Press Release: Enabling the Safe Return of Foreign Terrorist Fighters (FTFs) and Associated Family Members from Northeast Syria – UNGA 78

Deputy Secretary of State for Management and Resources Richard R. Verma, United States, Deputy Prime Minister and Foreign Minister Fuad Hussein, Republic of Iraq, UN Special Rapporteur on the promotion and protection of human rights and fundamental freedoms while countering terrorism, Fionnuala D. Ní Aoláin, UNICEF Deputy Executive Director Ted Chaiban, and other distinguished experts and government representatives will highlight the ongoing humanitarian and security crisis in the detention facilities and at al-Hol and Roj displaced persons camps in northeast Syria.

This United Nations General Assembly (UNGA 78) side event is hosted by the United States Department of State, in partnership with the International Institute for Justice and the Rule of Law (IIJ)

Westin Grand Central Hotel on September 20, 3:30 pm

Open press and on the record remarks 3:30-4:15pm

Limited seats and pooling available for Press

Zoom Webinar also available:

New York, NY, USA: The side event will address the important security and humanitarian implications of ISIS detention facilities and al-Hol and Roj displaced persons camps from those displaced after the 2019 territorial defeat of ISIS in northeast Syria. Countries will discuss solutions to the challenges to repatriation and returns, as well as rehabilitation, reintegration, and where applicable, prosecution.

Some quotes:

At the June Defeat-ISIS Coalition Ministerial in Riyadh, Secretary Blinken underscored that the status quo in northeast Syria is “unsustainable” and urged countries to take a more active role in addressing the dire humanitarian, human rights, and security conditions in al-Hol and Roj camps and SDF detention centers through repatriations and stabilization support in communities of return.

 Blinken: Islamic State Fight ‘Not Yet Done’ (

In a fireside chat in April, Deputy Coordinator for Counterterrorism at the U.S. Department of State Ian Moss highlighted the security concerns of the detained fighters: “Ten thousand ISIS fighters remain in custody there, which is the largest concentration of detained terrorists anywhere in the world.  ISIS continues to look for new opportunities to replenish its ranks by trying to free these detained fighters.  If they escape, they will pose a threat not only to northeast Syria and the region but to our homelands.”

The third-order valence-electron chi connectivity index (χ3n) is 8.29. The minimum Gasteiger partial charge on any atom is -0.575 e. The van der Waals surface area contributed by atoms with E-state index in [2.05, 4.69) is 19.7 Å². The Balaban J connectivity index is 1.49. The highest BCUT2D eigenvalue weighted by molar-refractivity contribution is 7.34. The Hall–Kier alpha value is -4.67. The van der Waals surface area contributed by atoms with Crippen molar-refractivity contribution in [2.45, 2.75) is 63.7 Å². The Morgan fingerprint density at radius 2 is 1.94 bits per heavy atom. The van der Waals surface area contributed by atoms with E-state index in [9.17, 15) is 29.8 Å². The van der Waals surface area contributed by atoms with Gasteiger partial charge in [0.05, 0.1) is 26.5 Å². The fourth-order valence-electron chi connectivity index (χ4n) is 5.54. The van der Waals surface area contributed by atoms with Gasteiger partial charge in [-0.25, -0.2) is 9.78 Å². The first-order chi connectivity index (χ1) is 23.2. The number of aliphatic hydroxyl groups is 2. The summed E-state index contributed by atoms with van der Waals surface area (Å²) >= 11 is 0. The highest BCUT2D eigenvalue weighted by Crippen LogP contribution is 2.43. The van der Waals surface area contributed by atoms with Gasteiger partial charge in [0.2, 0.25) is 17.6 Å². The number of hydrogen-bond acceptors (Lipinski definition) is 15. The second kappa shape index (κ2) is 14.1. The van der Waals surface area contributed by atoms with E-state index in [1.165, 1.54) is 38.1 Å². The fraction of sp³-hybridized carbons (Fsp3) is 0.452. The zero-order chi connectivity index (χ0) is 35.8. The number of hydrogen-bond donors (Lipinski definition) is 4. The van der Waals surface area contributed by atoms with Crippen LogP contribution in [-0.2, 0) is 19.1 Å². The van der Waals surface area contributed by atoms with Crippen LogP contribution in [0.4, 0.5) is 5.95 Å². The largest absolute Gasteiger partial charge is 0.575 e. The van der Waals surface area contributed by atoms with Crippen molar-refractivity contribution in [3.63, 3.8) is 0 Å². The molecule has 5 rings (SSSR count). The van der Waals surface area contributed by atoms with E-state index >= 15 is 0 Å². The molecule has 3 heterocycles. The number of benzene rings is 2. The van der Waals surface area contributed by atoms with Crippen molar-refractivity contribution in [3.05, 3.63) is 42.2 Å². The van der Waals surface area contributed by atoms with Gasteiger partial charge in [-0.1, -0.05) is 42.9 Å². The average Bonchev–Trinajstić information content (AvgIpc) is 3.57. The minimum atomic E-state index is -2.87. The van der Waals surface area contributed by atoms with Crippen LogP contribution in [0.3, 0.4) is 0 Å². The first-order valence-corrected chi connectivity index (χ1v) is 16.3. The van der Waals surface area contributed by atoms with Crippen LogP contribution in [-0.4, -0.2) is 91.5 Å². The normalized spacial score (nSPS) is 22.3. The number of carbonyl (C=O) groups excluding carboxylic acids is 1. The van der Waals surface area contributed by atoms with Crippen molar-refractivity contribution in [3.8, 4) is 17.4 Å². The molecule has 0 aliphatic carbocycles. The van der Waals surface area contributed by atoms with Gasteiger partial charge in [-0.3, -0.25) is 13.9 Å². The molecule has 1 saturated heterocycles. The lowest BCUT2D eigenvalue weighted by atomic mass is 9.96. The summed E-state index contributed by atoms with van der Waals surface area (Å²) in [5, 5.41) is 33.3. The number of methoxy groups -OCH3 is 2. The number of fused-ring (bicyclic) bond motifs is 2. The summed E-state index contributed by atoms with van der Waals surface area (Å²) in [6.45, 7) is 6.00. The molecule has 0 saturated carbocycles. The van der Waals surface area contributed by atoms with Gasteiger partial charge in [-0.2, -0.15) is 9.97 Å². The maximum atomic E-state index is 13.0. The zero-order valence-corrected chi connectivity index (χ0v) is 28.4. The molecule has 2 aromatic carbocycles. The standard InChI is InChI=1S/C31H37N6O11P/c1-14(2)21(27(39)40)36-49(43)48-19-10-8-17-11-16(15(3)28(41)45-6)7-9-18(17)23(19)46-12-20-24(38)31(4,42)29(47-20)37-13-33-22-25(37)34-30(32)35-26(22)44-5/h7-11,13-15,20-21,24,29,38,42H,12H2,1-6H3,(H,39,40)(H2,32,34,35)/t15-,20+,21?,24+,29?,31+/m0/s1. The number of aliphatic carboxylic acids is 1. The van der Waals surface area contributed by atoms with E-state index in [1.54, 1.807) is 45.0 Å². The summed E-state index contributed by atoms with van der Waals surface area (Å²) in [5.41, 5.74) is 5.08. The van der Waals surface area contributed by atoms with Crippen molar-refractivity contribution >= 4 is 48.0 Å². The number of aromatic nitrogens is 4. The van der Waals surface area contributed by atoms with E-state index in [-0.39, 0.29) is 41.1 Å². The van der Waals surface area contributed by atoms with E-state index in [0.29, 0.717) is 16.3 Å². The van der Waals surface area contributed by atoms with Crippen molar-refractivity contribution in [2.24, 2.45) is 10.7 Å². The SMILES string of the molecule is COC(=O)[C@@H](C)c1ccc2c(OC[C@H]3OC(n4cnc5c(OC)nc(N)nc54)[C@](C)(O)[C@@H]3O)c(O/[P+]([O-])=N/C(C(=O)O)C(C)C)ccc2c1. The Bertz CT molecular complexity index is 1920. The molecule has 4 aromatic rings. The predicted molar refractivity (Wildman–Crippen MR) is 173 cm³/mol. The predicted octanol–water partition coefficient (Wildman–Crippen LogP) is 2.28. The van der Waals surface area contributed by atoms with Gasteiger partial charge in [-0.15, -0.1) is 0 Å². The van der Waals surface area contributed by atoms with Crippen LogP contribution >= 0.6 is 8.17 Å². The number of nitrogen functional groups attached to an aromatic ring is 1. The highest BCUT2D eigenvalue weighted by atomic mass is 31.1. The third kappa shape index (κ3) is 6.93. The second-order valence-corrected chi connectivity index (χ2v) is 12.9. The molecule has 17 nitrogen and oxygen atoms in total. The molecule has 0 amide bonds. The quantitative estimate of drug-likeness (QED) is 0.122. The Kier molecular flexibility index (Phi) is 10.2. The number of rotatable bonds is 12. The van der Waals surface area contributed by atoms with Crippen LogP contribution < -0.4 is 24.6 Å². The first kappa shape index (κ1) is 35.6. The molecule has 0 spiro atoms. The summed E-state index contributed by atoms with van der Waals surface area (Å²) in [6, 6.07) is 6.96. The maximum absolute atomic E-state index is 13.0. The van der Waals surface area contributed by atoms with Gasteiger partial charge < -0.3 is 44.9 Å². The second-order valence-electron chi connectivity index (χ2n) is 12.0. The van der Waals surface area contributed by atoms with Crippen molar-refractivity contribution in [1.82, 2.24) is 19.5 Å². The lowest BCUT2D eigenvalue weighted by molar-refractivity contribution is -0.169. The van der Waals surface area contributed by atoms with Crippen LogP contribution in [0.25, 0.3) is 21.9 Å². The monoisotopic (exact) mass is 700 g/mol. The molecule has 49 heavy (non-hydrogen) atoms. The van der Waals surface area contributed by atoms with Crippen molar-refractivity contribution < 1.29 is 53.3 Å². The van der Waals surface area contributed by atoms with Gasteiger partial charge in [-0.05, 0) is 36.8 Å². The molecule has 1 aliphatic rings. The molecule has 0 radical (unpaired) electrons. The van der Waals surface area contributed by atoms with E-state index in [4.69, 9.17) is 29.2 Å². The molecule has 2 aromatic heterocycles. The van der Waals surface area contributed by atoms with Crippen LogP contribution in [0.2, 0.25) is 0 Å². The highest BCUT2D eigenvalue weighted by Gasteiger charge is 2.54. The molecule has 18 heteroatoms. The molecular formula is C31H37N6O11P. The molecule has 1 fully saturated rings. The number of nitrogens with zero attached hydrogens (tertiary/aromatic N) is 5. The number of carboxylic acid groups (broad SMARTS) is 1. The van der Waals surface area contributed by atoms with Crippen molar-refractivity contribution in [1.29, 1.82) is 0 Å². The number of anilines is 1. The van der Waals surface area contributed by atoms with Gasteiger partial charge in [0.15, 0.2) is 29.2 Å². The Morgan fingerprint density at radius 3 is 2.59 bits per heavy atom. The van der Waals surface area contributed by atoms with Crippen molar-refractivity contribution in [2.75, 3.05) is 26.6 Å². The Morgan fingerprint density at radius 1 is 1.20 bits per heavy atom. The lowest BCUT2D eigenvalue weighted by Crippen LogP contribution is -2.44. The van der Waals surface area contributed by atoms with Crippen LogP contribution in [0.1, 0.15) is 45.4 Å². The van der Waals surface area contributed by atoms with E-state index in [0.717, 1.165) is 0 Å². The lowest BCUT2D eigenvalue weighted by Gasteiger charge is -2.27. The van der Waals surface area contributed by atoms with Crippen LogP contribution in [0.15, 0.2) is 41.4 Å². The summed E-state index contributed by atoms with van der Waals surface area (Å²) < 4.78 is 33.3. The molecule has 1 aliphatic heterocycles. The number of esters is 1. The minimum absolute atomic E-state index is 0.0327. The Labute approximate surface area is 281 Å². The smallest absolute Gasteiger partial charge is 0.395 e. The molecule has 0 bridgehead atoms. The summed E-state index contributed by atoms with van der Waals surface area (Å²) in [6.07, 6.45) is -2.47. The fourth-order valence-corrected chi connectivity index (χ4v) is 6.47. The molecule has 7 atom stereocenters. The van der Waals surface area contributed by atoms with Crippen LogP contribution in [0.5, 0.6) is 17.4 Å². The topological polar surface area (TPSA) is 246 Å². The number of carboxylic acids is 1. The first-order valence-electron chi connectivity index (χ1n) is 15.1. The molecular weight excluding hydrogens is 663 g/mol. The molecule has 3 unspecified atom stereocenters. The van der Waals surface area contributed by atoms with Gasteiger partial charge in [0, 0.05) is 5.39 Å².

Deputy Coordinator for Counterterrorism Ian Moss Fireside Chat with Matthew Levitt | StateNewswire (

After her six-day visit to northeast Syria, UN Special Rapporteur on Counter-Terrorism and Human Rights Fionnuala D.Ní Aoláin said, “We cannot hold 10,000 people in a box where no one sees what happens to them and their children, it is fundamentally unacceptable by any measure of a civilised and humane treatment of persons in a condition of detention.

Children forcibly separated from mothers at Syria’s Al Hol, warns top rights expert | UN News

“It is crucial to enhance mutual understanding of the challenges associated with prosecuting repatriated nationals from northeast Syria. Further international dialogue can help provide opportunities to learn from countries that have successfully prosecuted nationals they have repatriated, giving those considering repatriation and those continuing to repatriate nationals the tools and contacts they need to do so successfully.”

The IIJ Executive Secretary, Steven Hill, following the last FTF Event organized by the IIJ in Malta, May 2023.

Additional Material For Press:

Between 2011 and 2019, tens of thousands of people left more than 60 countries to fight for the so-called Islamic State of Iraq and Syria (ISIS).  Today, approximately 2,000 ISIS foreign fighters remain in detention facilities operated by the non-state Syrian Democratic Forces in northeast Syria. The situation presents significant national security and humanitarian concerns that threaten regional and global security.

The United States seeks to mitigate threats posed by detained ISIS fighters to prevent an ISIS resurgence.  To date, the United States has facilitated dozens of repatriation operations of detained fighters and associated family members from northeast Syria (NES) to their countries of origin and provided technical advice and assistance to many countries investigating, prosecuting, incarcerating, rehabilitating, and reintegrating their nationals.